Before you and your spouse married in Illinois, you sat down and talked about the future of your finances together. Both of you agreed that if you divorce, neither of you should have to pay alimony. However, now that you are facing the split, your spouse is saying that agreement will not hold up in court.
Is that true? It may be if one or more of the following factors is relevant:
1. If your spouse did not voluntarily sign the agreement
Illinois law states that your prenup may be invalid if your spouse can prove that the signature was not provided of his or her own free will. It may not be easy for your spouse to prove this convincingly to the court, though.
2. If the agreement is unconscionable
Was your agreement unreasonable or excessively one-sided? If the court believes this, then you may have to say goodbye to your alimony waiver.
3. If you did not tell the truth about your property and/or debts
The whole agreement may be void if you lied about how much money or property you had, or how much you owe, and your spouse had no way of knowing you did not tell the truth.
4. If your spouse will suffer undue hardship without the alimony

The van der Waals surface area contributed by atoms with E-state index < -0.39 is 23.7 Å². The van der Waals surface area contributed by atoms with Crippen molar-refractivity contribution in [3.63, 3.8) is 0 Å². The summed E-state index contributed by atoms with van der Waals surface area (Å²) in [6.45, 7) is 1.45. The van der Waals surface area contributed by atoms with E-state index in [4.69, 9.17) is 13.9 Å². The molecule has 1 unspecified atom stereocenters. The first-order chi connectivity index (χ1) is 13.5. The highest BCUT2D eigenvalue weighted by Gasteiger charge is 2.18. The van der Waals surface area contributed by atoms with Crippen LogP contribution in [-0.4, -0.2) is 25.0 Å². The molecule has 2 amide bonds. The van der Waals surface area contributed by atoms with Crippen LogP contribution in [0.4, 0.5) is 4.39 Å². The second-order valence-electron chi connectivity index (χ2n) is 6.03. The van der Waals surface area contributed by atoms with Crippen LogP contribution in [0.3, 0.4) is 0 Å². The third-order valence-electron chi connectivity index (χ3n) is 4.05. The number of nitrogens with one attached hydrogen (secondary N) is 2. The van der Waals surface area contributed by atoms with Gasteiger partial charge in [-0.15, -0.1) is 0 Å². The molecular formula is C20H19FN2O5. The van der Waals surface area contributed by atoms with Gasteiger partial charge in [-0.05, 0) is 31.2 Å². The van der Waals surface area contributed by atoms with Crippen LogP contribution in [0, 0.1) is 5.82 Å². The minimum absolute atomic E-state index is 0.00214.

Maybe your spouse is worried that without alimony, he or she will have no way of paying basic living expenses. If there is a question of your spouse being self-supporting after the divorce, the judge may decide that you should pay, even though your spouse originally agreed to waive the support. The judge has quite a bit of discretion in deciding whether your spouse’s circumstances constitute an undue hardship, though. Simply being unable to afford the same standard of living that you enjoy may not be enough.
Because so many of the circumstances involving an alimony waiver in a premarital agreement are unique, this general information should not be interpreted as legal advice.